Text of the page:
Without getting too scientific, you can buy Atg’s, which is basically a genetic protein-coding molecule, histones, which are the proteins that create the structure for DNA, glucose assays and even stem cells. Epitomics, a company that sells proteins and other cellular structures, was advertising a $99 antibody special in the April edition of Science magazine.

In 2010 researchers at the Max Planck Institute in Germany succeeded in creating a new, single cell life form. It will not be long before more complex organisms can be created, maybe even in your neighbors’ garage. In fact, several discoveries have already come from garage labs, mostly from scientists working on their own to find cures for family members’ illnesses, but many of these scientists were working out of their fields and were able to accomplish results. These people took it upon themselves to learn something new, the only advantage they had was that they already were scientist in another area and just concentrated their intelligence and confidence into another area.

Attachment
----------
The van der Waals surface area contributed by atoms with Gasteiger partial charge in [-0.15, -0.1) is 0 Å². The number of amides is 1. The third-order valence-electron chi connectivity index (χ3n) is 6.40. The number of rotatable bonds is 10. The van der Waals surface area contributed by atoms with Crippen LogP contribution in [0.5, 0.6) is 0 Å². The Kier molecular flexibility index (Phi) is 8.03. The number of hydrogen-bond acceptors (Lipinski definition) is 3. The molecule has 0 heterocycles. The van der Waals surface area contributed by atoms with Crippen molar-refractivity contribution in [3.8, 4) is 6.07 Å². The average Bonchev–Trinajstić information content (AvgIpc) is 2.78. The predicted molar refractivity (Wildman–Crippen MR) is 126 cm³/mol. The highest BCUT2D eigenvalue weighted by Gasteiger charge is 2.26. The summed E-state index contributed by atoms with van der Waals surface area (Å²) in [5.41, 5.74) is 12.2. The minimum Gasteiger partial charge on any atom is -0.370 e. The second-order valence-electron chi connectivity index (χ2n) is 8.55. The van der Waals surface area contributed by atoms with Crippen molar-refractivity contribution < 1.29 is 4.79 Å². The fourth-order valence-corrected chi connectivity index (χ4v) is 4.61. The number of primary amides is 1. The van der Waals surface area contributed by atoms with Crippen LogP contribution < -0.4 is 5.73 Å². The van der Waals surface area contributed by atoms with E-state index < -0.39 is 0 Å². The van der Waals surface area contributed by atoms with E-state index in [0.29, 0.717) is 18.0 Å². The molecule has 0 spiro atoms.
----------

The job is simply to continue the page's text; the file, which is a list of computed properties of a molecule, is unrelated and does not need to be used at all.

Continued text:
While cloning and creating complex organism will eventually be done anyway, the main concern to me is the bad things that can be done with the basement labs. We have seen how many meth labs blow up. What if the amateur biologist is working with a flu virus. Why not? It is easy enough to get samples for free during the flu season, buy some equipment and you can start splicing and mixing your own custom virus. The U.S., Russia and others have already done similar things to smallpox and other viruses for military purposes. Bio terror is a real threat.

Who will monitor these labs, like the meth labs - no one. Accidents could release harmful biological agents, and some may not be accidents. Due to the chemicals involved, Hazmat treatment is necessary for cleaning up of meth labs. Biological contaminants will require possibly more extreme measures.